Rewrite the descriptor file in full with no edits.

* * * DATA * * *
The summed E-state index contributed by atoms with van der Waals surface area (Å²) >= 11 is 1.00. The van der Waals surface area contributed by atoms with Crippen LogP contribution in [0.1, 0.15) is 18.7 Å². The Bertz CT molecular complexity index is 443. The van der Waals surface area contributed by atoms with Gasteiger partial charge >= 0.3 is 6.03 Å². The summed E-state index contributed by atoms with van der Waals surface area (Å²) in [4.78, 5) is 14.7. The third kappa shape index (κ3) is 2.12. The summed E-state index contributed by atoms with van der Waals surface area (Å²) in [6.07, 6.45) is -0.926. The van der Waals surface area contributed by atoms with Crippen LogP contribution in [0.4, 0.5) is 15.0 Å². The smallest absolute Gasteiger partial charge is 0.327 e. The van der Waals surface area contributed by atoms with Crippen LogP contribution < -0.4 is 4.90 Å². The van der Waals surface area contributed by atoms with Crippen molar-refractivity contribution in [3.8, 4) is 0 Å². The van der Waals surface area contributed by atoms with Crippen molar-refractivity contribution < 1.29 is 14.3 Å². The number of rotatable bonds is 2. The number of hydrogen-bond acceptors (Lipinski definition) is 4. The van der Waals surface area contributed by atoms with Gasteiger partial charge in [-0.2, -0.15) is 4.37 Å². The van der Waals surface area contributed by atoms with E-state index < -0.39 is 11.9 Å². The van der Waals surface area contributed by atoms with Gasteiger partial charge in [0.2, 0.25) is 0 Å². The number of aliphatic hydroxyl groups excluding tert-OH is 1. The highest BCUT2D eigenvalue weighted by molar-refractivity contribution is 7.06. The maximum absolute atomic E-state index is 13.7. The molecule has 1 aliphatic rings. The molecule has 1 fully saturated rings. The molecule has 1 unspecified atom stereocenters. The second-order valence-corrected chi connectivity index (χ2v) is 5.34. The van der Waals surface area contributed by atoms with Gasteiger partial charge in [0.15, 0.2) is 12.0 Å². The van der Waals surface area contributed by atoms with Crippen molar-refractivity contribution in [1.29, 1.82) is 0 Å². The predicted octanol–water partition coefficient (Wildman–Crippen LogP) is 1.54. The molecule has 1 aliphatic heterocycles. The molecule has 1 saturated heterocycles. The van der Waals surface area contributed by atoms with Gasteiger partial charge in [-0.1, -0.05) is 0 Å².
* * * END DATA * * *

The summed E-state index contributed by atoms with van der Waals surface area (Å²) >= 11 is 1.00. The van der Waals surface area contributed by atoms with Crippen LogP contribution in [0.1, 0.15) is 18.7 Å². The Bertz CT molecular complexity index is 443. The van der Waals surface area contributed by atoms with Gasteiger partial charge >= 0.3 is 6.03 Å². The summed E-state index contributed by atoms with van der Waals surface area (Å²) in [4.78, 5) is 14.7. The third kappa shape index (κ3) is 2.12. The summed E-state index contributed by atoms with van der Waals surface area (Å²) in [6.07, 6.45) is -0.926. The van der Waals surface area contributed by atoms with Crippen LogP contribution in [0.4, 0.5) is 15.0 Å². The smallest absolute Gasteiger partial charge is 0.327 e. The van der Waals surface area contributed by atoms with Crippen LogP contribution < -0.4 is 4.90 Å². The van der Waals surface area contributed by atoms with Crippen molar-refractivity contribution in [3.8, 4) is 0 Å². The van der Waals surface area contributed by atoms with Crippen molar-refractivity contribution < 1.29 is 14.3 Å². The number of rotatable bonds is 2. The number of hydrogen-bond acceptors (Lipinski definition) is 4. The van der Waals surface area contributed by atoms with Gasteiger partial charge in [-0.2, -0.15) is 4.37 Å². The van der Waals surface area contributed by atoms with E-state index < -0.39 is 11.9 Å². The van der Waals surface area contributed by atoms with Gasteiger partial charge in [0.2, 0.25) is 0 Å². The number of aliphatic hydroxyl groups excluding tert-OH is 1. The highest BCUT2D eigenvalue weighted by molar-refractivity contribution is 7.06. The maximum absolute atomic E-state index is 13.7. The molecule has 1 aliphatic rings. The molecule has 1 fully saturated rings. The molecule has 1 unspecified atom stereocenters. The second-order valence-corrected chi connectivity index (χ2v) is 5.34. The van der Waals surface area contributed by atoms with Gasteiger partial charge in [0.15, 0.2) is 12.0 Å². The van der Waals surface area contributed by atoms with Crippen molar-refractivity contribution in [1.29, 1.82) is 0 Å². The predicted octanol–water partition coefficient (Wildman–Crippen LogP) is 1.54. The molecule has 1 aliphatic heterocycles. The molecule has 1 saturated heterocycles. The van der Waals surface area contributed by atoms with Gasteiger partial charge in [-0.1, -0.05) is 0 Å².